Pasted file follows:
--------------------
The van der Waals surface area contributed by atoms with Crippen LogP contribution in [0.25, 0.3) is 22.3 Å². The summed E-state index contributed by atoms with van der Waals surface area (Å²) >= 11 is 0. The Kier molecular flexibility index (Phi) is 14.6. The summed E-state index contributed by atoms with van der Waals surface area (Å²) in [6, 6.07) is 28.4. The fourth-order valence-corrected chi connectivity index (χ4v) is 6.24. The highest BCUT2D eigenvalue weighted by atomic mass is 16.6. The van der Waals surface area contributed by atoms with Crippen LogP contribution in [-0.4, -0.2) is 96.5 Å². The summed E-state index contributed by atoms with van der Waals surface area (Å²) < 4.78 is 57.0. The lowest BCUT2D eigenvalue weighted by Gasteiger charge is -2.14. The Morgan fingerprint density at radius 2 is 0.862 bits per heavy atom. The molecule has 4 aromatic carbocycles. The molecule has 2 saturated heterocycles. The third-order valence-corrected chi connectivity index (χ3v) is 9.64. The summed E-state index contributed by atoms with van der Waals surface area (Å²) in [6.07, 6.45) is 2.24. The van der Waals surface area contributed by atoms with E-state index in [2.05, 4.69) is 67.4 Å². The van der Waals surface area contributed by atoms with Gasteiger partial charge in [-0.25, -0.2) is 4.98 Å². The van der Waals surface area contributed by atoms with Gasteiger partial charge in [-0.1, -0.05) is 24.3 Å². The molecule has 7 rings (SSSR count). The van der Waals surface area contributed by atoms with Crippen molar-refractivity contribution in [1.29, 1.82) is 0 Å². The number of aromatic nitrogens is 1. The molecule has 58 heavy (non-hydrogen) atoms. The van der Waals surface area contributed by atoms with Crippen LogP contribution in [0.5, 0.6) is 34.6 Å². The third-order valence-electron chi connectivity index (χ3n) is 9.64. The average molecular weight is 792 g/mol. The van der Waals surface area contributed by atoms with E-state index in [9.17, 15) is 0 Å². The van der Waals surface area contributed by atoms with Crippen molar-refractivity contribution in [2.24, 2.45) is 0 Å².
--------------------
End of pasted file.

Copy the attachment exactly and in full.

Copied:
The van der Waals surface area contributed by atoms with Crippen LogP contribution in [0.25, 0.3) is 22.3 Å². The summed E-state index contributed by atoms with van der Waals surface area (Å²) >= 11 is 0. The Kier molecular flexibility index (Phi) is 14.6. The summed E-state index contributed by atoms with van der Waals surface area (Å²) in [6, 6.07) is 28.4. The fourth-order valence-corrected chi connectivity index (χ4v) is 6.24. The highest BCUT2D eigenvalue weighted by atomic mass is 16.6. The van der Waals surface area contributed by atoms with Crippen LogP contribution in [-0.4, -0.2) is 96.5 Å². The summed E-state index contributed by atoms with van der Waals surface area (Å²) < 4.78 is 57.0. The lowest BCUT2D eigenvalue weighted by Gasteiger charge is -2.14. The Morgan fingerprint density at radius 2 is 0.862 bits per heavy atom. The molecule has 4 aromatic carbocycles. The molecule has 2 saturated heterocycles. The third-order valence-corrected chi connectivity index (χ3v) is 9.64. The summed E-state index contributed by atoms with van der Waals surface area (Å²) in [6.07, 6.45) is 2.24. The van der Waals surface area contributed by atoms with E-state index in [2.05, 4.69) is 67.4 Å². The van der Waals surface area contributed by atoms with Gasteiger partial charge in [-0.25, -0.2) is 4.98 Å². The van der Waals surface area contributed by atoms with Gasteiger partial charge in [-0.1, -0.05) is 24.3 Å². The molecule has 7 rings (SSSR count). The van der Waals surface area contributed by atoms with Crippen molar-refractivity contribution in [1.29, 1.82) is 0 Å². The number of aromatic nitrogens is 1. The molecule has 58 heavy (non-hydrogen) atoms. The van der Waals surface area contributed by atoms with Crippen LogP contribution in [0.5, 0.6) is 34.6 Å². The third-order valence-electron chi connectivity index (χ3n) is 9.64. The average molecular weight is 792 g/mol. The van der Waals surface area contributed by atoms with E-state index in [9.17, 15) is 0 Å². The van der Waals surface area contributed by atoms with Crippen molar-refractivity contribution in [2.24, 2.45) is 0 Å².